Posted in Reading on Sunday 20th February 2005 at 11:13pm
For a very long dull period I have felt almost unable to read at all. This weekend whilst suffering a degree of mental disquiet, I have finally begun to devour literature once again. The text which restored my faith in the printed word was A Clergyman's Daughter - a strange, severe little novel which most Orwellians seem to recommend against reading in favour of one of his more influential titles, but which I've been meaning to pick up since the Literary London conference last summer.
What struck me most about the novel was how similar it was to a Gissing novel of the early period - a series of 'happenings' connected by long passages of psychological examination of faith and doubt, poverty and duty. Themes not dissimilar to those Born In Exile in a strange way.
Perhaps unsuprising then to find this passage in Chapter 4:
She ate her Christmas dinner - a hard-boiled egg, two cheese sandwiches, and a bottle of lemonade - in the woods near Burnham, against a great gnarled beech tree, over a copy of George Gissing's The Odd Women.That Orwell admired Gissing is not in doubt, and has been explored thoroughly elsewhere. Perhaps what suprised me most is how in this reportedly inferior novel of the 1930s Orwell achieved the very flat, greyness of tone which he so admired in Gissing to remarkable effect. Along the way he manages to debunk the state-sponsored dominance of the crumbling (both in faith and in fabric) Church of England, in a manner that I can only imagine Gissing would have applauded.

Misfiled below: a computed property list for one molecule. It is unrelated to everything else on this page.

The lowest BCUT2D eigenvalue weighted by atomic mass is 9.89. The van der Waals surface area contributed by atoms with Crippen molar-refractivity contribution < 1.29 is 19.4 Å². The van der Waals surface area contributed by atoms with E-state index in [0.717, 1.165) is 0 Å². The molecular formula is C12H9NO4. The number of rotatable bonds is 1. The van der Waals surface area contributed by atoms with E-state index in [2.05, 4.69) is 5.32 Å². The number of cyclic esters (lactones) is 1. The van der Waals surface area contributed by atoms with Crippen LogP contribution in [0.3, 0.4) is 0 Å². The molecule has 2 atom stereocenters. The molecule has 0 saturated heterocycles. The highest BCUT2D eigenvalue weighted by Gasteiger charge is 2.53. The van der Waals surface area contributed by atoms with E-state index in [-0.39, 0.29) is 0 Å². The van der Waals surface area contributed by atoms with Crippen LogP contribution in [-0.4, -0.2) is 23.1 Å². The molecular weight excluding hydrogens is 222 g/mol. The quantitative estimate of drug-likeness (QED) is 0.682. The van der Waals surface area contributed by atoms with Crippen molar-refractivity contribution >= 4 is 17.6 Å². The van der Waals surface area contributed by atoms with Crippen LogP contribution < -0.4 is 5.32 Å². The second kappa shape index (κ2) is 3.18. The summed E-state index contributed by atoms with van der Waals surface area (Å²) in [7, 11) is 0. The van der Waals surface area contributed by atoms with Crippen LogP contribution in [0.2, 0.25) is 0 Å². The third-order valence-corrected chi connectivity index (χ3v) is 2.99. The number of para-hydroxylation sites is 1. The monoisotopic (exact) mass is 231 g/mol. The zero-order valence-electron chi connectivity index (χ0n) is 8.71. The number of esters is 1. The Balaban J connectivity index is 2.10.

I've had a home on the web for more years than I care to remember, and a few kind souls persuade me it's worth persisting with keeping it updated. This current incarnation of the site is centred around the blog posts which began back in 1999 as 'the daylog' and continued through my travels and tribulations during the following years.
I don't get out and about nearly as much these days, but I do try to record significant events and trips for posterity. You may also have arrived here by following the trail to my former music blog Songs Heard On Fast Trains. That content is preserved here too.